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Article summary:

1. There are two ways to find out if a disk has GPT or MBR partition tables: using the operating system's disk management utility or through command lines in Windows PowerShell.

2. To check using the disk management utility, right-click on the disk name and select "Properties," then look for the "Partition style" item. If it says "Table with GUID partitions," it is a GPT disk; if it says "Master Boot Record (MBR)," it is an MBR disk.

3. To check using command lines, either run the command prompt as an administrator or press Shift+F10 while installing Windows and enter the commands "diskpart," "list disk," and "exit." Look for an asterisk in the last column of the output of the list disk command to determine if it is a GPT partition style.

Article analysis:

The article titled "Как узнать GPT или MBR диск на компьютере | remontka.pro" provides instructions on how to determine whether a disk is using the GPT or MBR partition table. While the article does provide some useful information, there are several issues with its content that need to be addressed.

Firstly, the article seems to be biased towards Windows operating systems. While it does mention that the methods can be used in Windows 10, 8, and 7, it does not provide any information on how to determine the partition table on other operating systems such as macOS or Linux. This bias towards Windows may limit the usefulness of the article for readers who use other operating systems.

Secondly, the article only provides one-sided reporting on the topic of partition tables. It focuses solely on how to determine whether a disk is using GPT or MBR and does not provide any information on the advantages or disadvantages of each partition table type. This lack of context may lead readers to believe that one partition table type is inherently better than the other without understanding their respective strengths and weaknesses.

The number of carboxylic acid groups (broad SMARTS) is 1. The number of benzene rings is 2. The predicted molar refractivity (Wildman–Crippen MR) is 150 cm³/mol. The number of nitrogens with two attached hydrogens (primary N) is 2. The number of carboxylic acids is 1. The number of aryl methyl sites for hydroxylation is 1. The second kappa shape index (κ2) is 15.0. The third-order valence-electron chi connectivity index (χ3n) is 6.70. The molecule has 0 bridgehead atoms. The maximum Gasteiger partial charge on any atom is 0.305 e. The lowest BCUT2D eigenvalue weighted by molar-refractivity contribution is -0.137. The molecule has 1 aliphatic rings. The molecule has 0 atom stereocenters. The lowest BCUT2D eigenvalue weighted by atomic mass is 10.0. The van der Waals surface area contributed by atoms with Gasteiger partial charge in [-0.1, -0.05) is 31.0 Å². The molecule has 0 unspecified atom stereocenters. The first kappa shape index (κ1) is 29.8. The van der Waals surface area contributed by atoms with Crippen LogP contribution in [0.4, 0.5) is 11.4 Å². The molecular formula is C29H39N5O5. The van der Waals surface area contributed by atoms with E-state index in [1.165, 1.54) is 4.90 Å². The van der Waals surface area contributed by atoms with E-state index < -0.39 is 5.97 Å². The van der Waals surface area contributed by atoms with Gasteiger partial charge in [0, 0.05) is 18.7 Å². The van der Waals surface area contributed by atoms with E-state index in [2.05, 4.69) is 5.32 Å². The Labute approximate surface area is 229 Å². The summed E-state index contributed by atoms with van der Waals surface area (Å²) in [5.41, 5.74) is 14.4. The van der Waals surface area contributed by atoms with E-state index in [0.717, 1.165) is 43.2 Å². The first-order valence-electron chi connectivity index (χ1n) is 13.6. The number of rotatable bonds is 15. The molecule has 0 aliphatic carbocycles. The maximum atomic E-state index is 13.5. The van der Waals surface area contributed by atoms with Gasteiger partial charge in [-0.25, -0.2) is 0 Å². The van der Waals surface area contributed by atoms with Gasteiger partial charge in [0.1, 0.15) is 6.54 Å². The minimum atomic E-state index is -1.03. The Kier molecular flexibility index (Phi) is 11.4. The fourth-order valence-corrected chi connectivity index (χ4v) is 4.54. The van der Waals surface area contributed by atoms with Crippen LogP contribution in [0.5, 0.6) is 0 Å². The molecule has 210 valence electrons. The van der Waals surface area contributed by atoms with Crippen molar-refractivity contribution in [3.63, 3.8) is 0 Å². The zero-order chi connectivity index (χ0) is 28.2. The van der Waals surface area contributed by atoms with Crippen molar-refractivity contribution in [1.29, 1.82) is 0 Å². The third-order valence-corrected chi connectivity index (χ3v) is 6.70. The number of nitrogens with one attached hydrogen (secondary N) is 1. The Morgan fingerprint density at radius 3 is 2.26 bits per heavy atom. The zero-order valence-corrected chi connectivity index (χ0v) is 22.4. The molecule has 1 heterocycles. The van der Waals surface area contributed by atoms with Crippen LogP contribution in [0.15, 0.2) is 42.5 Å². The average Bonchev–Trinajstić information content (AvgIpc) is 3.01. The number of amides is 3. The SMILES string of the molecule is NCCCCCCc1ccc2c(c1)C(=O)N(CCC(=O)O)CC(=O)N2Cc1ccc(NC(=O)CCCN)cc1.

Thirdly, while the article mentions that there are guides available for converting a disk from one partition table type to another without data loss, it does not provide any evidence for this claim. It would have been helpful if the article had linked to some reputable sources that explain how this conversion process works and what risks are involved.

Fourthly, there are missing points of consideration in the article. For example, it does not mention that some older computers may not support GPT partition tables and may require an MBR partition table instead. This could lead readers with older hardware to mistakenly convert their disks to GPT when they should be using MBR.

Finally, there is promotional content in the article in the form of links to other articles on remontka.pro. While these links may be useful for readers who want to learn more about partition tables, they also serve as a form of self-promotion for the website.

In conclusion, while the article provides some useful information on how to determine whether a disk is using GPT or MBR, it has several issues with its content that need to be addressed. These include bias towards Windows operating systems, one-sided reporting, unsupported claims, missing points of consideration, missing evidence for claims made, unexplored counterarguments, promotional content, and partiality. Readers should approach this article with caution and seek out additional sources of information before making any decisions regarding their disk partition tables.